Photo of Professionals at The Law Offices of Campana, Hoffa & Morrone, P.C.

The Experience You Need.
The Results You Want.

Photo of Professionals at The Law Offices of Campana, Hoffa & Morrone, P.C."
  1. Home
  2.  » 
  3. criminal law
  4.  » How is a money laundering case investigated?

How is a money laundering case investigated?

On Behalf of | Sep 3, 2019 | criminal law | 0 comments

There are many white collar crimes in Pennsylvania. These crimes usually do not make big news headlines unless they involve a large corporation or well-known person because they do not involve violence. White collar crimes are financial crimes that usually occur within a business setting.

One white collar crime that happens often is money laundering. Money laundering, according to the FBI, is when illegal money is used in a way that turns it into legal money. It often involves complex banking or financial maneuvers. Like many other crimes of this nature, investigations of money laundering usually involve the FBI or other federal agencies.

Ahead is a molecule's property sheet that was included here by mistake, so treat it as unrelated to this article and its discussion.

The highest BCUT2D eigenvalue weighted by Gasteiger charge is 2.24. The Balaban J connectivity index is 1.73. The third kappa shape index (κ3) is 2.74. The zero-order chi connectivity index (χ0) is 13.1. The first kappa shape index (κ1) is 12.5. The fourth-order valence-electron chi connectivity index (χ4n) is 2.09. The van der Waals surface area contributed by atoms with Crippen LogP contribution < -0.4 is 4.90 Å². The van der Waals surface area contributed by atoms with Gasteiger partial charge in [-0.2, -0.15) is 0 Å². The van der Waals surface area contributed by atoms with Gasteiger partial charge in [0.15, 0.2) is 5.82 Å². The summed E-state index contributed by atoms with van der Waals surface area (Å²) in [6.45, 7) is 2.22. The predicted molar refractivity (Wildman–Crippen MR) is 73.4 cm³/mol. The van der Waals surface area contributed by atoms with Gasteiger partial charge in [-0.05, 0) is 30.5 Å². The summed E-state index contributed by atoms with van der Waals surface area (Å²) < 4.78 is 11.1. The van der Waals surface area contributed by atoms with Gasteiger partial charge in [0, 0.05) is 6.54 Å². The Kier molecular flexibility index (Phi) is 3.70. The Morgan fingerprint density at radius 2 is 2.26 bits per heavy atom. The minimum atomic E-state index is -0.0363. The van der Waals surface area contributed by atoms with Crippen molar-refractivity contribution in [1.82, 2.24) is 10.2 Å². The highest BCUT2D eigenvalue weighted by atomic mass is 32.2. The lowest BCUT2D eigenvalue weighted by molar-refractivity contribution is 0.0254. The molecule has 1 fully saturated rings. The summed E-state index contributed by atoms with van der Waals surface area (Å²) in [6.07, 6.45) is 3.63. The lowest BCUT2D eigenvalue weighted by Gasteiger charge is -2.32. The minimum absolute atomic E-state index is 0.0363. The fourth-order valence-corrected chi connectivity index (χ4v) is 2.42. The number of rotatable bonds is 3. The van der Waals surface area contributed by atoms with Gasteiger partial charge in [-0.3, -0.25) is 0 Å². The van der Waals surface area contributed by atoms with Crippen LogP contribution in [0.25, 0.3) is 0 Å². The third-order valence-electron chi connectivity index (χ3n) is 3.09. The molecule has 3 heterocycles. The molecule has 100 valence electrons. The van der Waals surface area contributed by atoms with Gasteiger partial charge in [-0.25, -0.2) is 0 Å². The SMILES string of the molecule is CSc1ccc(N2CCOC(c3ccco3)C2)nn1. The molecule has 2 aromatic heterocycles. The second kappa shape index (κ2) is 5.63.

The FBI generally only gets involved in high-scale operations. It will focus mainly on those who are professionals, i.e., people who engage in these activities on a large scale and have done so for some time.


One of the reasons the FBI often becomes so involved in money laundering cases is that those who launder money often have ties to other activities that garner more attention. This includes drug trafficking and terrorist activity. Because individuals may know that the authorities may be able to trace money acquired during these types of activities back to its source, they often take steps to conceal its origins.

Collaboration between agencies

To uncover money laundering operations, the FBI will use its own investigators, but it also works with other agencies, such as the U.S. Securities and Exchange Commission, the U.S. Postal Inspection Service and the U.S. Treasury Department’s Financial Crimes Enforcement Network.

The IRS is another federal agency that takes money laundering very seriously because people often launder money to avoid paying taxes. Al Capone is one famous case of an individual who ultimately went to prison, not for other offenses the authorities investigated, but for tax evasion.